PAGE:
To the extent HBDC listed a different address on the SF 33 of its September 14 revised proposal submission, this address was not identified as a mailing address or HBDCs correct address, and the record reflects that in various other places in this submission, HBDC identified its address as the address used by the agency to provide this notice. HBDC Response, Tab 3, at 1. We also note that the DFAS PGI provisions that HBDC relies on for establishing its correct mailing address do not apply to agency communications during the course of a procurement--by their terms they apply to contract award and contract administration matters. The use of a firms CCR information has never been established as a requirement when providing adverse action notices.
More importantly, our timeliness rules do not turn on whether an agency has sent information to a particular designated address; rather, we look to whether the relevant information was in fact received by the offeror. In this regard, our Office has previously held that actual notification to a companys designated point of contact is not required to constitute notice under our Bid Protest Regulations, where notice is otherwise received by the firm. For example, in Jarrell-Ash Div., Fisher Scientific Co.--Reconsideration, we held that notice of rejection of a proposal was effective on the date it was received at the companys sales office address, even where the sales office address was not designated in the firms proposal, and was not the address of the individuals who prepared the proposal. Jarrell-Ash Div., Fisher Scientific Co.--Reconsideration, B-209236.3, Dec. 21, 1982, 82-2 CPD ¶ 562 at 3.
Here, it is beyond dispute that the Air Force sent the notice of exclusion, via certified mail, to HBDCs designated contracts manager at an address set forth on numerous proposal documents submitted by HBDC--including a revised proposal cover letter signed by the contracts manager--and that receipt of the notice on November 4 is confirmed by an HBDC employees signature on the certified mail return receipt.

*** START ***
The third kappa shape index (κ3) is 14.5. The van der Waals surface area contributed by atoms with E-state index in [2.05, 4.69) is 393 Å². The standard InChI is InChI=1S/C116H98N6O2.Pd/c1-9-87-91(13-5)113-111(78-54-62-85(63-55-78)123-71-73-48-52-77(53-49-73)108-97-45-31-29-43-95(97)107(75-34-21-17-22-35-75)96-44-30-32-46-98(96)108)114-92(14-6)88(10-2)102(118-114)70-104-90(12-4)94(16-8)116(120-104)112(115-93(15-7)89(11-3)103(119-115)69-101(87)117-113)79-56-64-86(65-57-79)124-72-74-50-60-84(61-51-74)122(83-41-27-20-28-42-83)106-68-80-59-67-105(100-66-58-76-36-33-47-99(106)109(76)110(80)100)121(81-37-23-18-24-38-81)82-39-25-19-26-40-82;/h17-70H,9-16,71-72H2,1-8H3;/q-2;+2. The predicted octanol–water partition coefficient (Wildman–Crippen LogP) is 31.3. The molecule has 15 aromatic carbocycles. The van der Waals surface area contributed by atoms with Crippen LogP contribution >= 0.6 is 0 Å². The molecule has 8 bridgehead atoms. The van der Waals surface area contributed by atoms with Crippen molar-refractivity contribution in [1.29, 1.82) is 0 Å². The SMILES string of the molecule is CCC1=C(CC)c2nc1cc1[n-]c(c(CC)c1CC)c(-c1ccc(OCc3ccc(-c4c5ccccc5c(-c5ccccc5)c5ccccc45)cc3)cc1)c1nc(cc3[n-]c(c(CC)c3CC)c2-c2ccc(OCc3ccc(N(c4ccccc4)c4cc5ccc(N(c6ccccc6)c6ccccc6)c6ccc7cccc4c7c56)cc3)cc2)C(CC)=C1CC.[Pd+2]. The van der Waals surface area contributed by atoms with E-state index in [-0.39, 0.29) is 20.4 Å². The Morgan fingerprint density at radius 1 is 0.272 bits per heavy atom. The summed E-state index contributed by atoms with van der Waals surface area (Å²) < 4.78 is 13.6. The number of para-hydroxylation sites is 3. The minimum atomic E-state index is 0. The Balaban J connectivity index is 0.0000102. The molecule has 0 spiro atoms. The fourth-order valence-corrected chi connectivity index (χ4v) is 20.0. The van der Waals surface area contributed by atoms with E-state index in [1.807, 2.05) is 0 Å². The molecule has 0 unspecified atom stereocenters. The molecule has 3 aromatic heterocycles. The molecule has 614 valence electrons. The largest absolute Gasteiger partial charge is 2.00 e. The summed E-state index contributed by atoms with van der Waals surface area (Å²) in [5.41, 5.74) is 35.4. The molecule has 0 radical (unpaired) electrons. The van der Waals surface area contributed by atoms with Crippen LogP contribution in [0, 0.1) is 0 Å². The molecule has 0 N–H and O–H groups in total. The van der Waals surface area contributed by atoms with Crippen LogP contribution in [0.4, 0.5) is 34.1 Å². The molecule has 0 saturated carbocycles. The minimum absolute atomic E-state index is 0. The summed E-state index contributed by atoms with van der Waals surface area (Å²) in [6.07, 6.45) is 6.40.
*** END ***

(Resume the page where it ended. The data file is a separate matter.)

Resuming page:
Accordingly, there is no basis for HBDC to claim that the Air Force caused the delay here. That it took HBDC 11 days to route the notice of exclusion to the appropriate person does not toll the filing deadline imposed by our regulations, or the statutory deadline to request a required debriefing.
In this regard, Our Bid Protest Regulations contain strict rules for the timely submission of protests. Under these rules, a protest based on alleged improprieties in a solicitation must be filed prior to bid opening or the time established for receipt of proposals, 4 C.F.R. § 21.2(a)(1) (2010), and all other protests must be filed no later than 10 calendar days after the protester knew, or should have known, of the basis for protest, whichever is earlier. 4 C.F.R. § 21.2(a)(2). Where a protester timely requests a required debriefing,a protest filed within 10 days of the debriefing will be considered timely with respect to bases known before or as a result of the debriefing. Id. An offeror excluded from further consideration prior to contract award may request a preaward debriefing, but must submit a written request to the contracting officer within three days after receipt of the agencys notice of exclusion. Federal Acquisition Regulation (FAR) § 15.505(a)(1). An offeror that fails to submit its request to the contracting officer within three days after receiving notice of exclusion is not entitled to either a preaward, or post-award, debriefing. FAR § 15.505(a)(3).